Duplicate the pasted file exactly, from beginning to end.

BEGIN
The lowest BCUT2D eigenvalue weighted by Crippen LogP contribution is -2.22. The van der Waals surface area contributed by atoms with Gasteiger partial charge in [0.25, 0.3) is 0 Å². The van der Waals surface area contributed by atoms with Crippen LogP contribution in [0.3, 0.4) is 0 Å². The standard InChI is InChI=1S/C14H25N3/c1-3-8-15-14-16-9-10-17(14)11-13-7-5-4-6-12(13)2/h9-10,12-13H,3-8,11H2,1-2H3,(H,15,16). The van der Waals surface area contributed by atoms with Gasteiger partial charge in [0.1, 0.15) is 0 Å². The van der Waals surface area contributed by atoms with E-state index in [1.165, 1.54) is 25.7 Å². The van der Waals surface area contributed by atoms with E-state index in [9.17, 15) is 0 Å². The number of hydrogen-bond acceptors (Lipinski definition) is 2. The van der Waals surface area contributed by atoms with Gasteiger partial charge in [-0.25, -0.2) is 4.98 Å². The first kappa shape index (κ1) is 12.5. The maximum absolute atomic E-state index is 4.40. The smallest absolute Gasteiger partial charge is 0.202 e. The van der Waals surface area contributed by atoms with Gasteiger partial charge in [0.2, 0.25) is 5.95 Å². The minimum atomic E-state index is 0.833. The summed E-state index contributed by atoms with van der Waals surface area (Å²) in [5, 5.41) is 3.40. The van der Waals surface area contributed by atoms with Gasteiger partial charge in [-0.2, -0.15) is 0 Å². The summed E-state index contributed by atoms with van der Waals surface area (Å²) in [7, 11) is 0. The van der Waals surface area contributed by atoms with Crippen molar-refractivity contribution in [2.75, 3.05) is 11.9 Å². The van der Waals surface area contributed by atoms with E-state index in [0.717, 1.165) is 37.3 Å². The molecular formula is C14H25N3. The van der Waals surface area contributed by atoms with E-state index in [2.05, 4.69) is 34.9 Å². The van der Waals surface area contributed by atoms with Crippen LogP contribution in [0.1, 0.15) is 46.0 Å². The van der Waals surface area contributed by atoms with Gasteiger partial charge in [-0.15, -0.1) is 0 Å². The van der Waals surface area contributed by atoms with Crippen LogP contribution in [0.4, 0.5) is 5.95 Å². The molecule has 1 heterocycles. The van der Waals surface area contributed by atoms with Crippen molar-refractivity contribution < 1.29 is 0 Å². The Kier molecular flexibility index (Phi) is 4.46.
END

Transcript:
The lowest BCUT2D eigenvalue weighted by Crippen LogP contribution is -2.22. The van der Waals surface area contributed by atoms with Gasteiger partial charge in [0.25, 0.3) is 0 Å². The van der Waals surface area contributed by atoms with Crippen LogP contribution in [0.3, 0.4) is 0 Å². The standard InChI is InChI=1S/C14H25N3/c1-3-8-15-14-16-9-10-17(14)11-13-7-5-4-6-12(13)2/h9-10,12-13H,3-8,11H2,1-2H3,(H,15,16). The van der Waals surface area contributed by atoms with Gasteiger partial charge in [0.1, 0.15) is 0 Å². The van der Waals surface area contributed by atoms with E-state index in [1.165, 1.54) is 25.7 Å². The van der Waals surface area contributed by atoms with E-state index in [9.17, 15) is 0 Å². The number of hydrogen-bond acceptors (Lipinski definition) is 2. The van der Waals surface area contributed by atoms with Gasteiger partial charge in [-0.25, -0.2) is 4.98 Å². The first kappa shape index (κ1) is 12.5. The maximum absolute atomic E-state index is 4.40. The smallest absolute Gasteiger partial charge is 0.202 e. The van der Waals surface area contributed by atoms with Gasteiger partial charge in [0.2, 0.25) is 5.95 Å². The minimum atomic E-state index is 0.833. The summed E-state index contributed by atoms with van der Waals surface area (Å²) in [5, 5.41) is 3.40. The van der Waals surface area contributed by atoms with Gasteiger partial charge in [-0.2, -0.15) is 0 Å². The summed E-state index contributed by atoms with van der Waals surface area (Å²) in [7, 11) is 0. The van der Waals surface area contributed by atoms with Crippen molar-refractivity contribution in [2.75, 3.05) is 11.9 Å². The van der Waals surface area contributed by atoms with E-state index in [0.717, 1.165) is 37.3 Å². The molecular formula is C14H25N3. The van der Waals surface area contributed by atoms with E-state index in [2.05, 4.69) is 34.9 Å². The van der Waals surface area contributed by atoms with Crippen LogP contribution in [0.1, 0.15) is 46.0 Å². The van der Waals surface area contributed by atoms with Gasteiger partial charge in [-0.15, -0.1) is 0 Å². The van der Waals surface area contributed by atoms with Crippen LogP contribution in [0.4, 0.5) is 5.95 Å². The molecule has 1 heterocycles. The van der Waals surface area contributed by atoms with Crippen molar-refractivity contribution < 1.29 is 0 Å². The Kier molecular flexibility index (Phi) is 4.46.